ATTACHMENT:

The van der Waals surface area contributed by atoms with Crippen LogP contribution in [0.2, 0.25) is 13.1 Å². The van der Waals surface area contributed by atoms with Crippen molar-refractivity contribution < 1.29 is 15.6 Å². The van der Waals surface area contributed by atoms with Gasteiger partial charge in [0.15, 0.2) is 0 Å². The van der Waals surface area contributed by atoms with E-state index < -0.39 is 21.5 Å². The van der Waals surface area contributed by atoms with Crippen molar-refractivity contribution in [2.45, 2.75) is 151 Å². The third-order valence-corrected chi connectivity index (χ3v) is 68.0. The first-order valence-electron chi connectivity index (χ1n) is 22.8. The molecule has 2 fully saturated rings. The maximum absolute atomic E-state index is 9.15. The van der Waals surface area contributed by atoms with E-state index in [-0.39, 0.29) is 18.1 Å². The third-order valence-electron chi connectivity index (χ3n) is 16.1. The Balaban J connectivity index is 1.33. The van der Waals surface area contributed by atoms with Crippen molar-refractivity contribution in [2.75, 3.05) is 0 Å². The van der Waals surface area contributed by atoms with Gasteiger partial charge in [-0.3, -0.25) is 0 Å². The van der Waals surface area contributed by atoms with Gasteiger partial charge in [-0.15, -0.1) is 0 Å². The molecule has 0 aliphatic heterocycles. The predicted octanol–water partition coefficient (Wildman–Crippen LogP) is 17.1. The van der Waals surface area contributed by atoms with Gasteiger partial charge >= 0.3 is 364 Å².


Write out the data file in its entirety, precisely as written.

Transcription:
The van der Waals surface area contributed by atoms with Crippen LogP contribution in [0.2, 0.25) is 13.1 Å². The van der Waals surface area contributed by atoms with Crippen molar-refractivity contribution < 1.29 is 15.6 Å². The van der Waals surface area contributed by atoms with Gasteiger partial charge in [0.15, 0.2) is 0 Å². The van der Waals surface area contributed by atoms with E-state index < -0.39 is 21.5 Å². The van der Waals surface area contributed by atoms with Crippen molar-refractivity contribution in [2.45, 2.75) is 151 Å². The third-order valence-corrected chi connectivity index (χ3v) is 68.0. The first-order valence-electron chi connectivity index (χ1n) is 22.8. The molecule has 2 fully saturated rings. The maximum absolute atomic E-state index is 9.15. The van der Waals surface area contributed by atoms with E-state index in [-0.39, 0.29) is 18.1 Å². The third-order valence-electron chi connectivity index (χ3n) is 16.1. The Balaban J connectivity index is 1.33. The van der Waals surface area contributed by atoms with Crippen molar-refractivity contribution in [2.75, 3.05) is 0 Å². The van der Waals surface area contributed by atoms with Gasteiger partial charge in [-0.3, -0.25) is 0 Å². The van der Waals surface area contributed by atoms with Gasteiger partial charge in [-0.15, -0.1) is 0 Å². The molecule has 0 aliphatic heterocycles. The predicted octanol–water partition coefficient (Wildman–Crippen LogP) is 17.1. The van der Waals surface area contributed by atoms with Gasteiger partial charge >= 0.3 is 364 Å².